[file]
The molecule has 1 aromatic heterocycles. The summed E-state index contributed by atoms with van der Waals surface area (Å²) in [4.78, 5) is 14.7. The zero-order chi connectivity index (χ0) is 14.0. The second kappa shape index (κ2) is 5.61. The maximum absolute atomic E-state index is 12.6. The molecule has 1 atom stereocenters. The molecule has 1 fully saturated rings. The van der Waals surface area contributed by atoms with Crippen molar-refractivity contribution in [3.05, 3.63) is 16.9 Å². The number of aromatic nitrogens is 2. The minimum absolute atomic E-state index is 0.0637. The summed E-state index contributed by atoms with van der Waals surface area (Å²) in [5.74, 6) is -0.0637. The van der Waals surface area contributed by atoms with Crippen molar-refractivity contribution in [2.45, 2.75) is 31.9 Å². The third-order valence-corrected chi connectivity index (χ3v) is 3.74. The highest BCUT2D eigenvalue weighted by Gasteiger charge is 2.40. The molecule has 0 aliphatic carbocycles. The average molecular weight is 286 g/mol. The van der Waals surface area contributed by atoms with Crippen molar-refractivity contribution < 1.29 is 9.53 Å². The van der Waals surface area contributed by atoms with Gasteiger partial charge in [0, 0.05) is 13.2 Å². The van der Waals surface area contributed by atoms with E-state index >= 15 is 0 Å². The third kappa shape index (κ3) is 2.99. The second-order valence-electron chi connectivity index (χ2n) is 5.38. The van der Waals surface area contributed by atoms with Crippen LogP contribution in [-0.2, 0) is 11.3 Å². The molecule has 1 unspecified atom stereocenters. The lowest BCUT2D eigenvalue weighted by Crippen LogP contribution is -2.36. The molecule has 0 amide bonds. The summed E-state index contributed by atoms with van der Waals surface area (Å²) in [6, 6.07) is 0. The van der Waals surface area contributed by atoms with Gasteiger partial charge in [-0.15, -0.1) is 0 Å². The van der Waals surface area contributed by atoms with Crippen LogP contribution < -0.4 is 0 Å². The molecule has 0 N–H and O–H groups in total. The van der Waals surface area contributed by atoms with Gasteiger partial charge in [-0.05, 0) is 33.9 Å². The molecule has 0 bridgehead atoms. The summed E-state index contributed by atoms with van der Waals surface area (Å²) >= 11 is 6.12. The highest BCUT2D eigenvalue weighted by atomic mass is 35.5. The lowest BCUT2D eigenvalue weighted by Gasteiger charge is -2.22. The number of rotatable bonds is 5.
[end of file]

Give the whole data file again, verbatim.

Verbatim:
The molecule has 1 aromatic heterocycles. The summed E-state index contributed by atoms with van der Waals surface area (Å²) in [4.78, 5) is 14.7. The zero-order chi connectivity index (χ0) is 14.0. The second kappa shape index (κ2) is 5.61. The maximum absolute atomic E-state index is 12.6. The molecule has 1 atom stereocenters. The molecule has 1 fully saturated rings. The van der Waals surface area contributed by atoms with Crippen molar-refractivity contribution in [3.05, 3.63) is 16.9 Å². The number of aromatic nitrogens is 2. The minimum absolute atomic E-state index is 0.0637. The summed E-state index contributed by atoms with van der Waals surface area (Å²) in [5.74, 6) is -0.0637. The van der Waals surface area contributed by atoms with Crippen molar-refractivity contribution in [2.45, 2.75) is 31.9 Å². The third-order valence-corrected chi connectivity index (χ3v) is 3.74. The highest BCUT2D eigenvalue weighted by Gasteiger charge is 2.40. The molecule has 0 aliphatic carbocycles. The average molecular weight is 286 g/mol. The van der Waals surface area contributed by atoms with Crippen molar-refractivity contribution < 1.29 is 9.53 Å². The van der Waals surface area contributed by atoms with Gasteiger partial charge in [0, 0.05) is 13.2 Å². The van der Waals surface area contributed by atoms with E-state index >= 15 is 0 Å². The third kappa shape index (κ3) is 2.99. The second-order valence-electron chi connectivity index (χ2n) is 5.38. The van der Waals surface area contributed by atoms with Crippen LogP contribution in [-0.2, 0) is 11.3 Å². The molecule has 1 unspecified atom stereocenters. The lowest BCUT2D eigenvalue weighted by Crippen LogP contribution is -2.36. The molecule has 0 amide bonds. The summed E-state index contributed by atoms with van der Waals surface area (Å²) in [6, 6.07) is 0. The van der Waals surface area contributed by atoms with Gasteiger partial charge in [-0.15, -0.1) is 0 Å². The van der Waals surface area contributed by atoms with Crippen LogP contribution < -0.4 is 0 Å². The molecule has 0 N–H and O–H groups in total. The van der Waals surface area contributed by atoms with Gasteiger partial charge in [-0.05, 0) is 33.9 Å². The molecule has 0 bridgehead atoms. The summed E-state index contributed by atoms with van der Waals surface area (Å²) >= 11 is 6.12. The highest BCUT2D eigenvalue weighted by atomic mass is 35.5. The lowest BCUT2D eigenvalue weighted by Gasteiger charge is -2.22. The number of rotatable bonds is 5.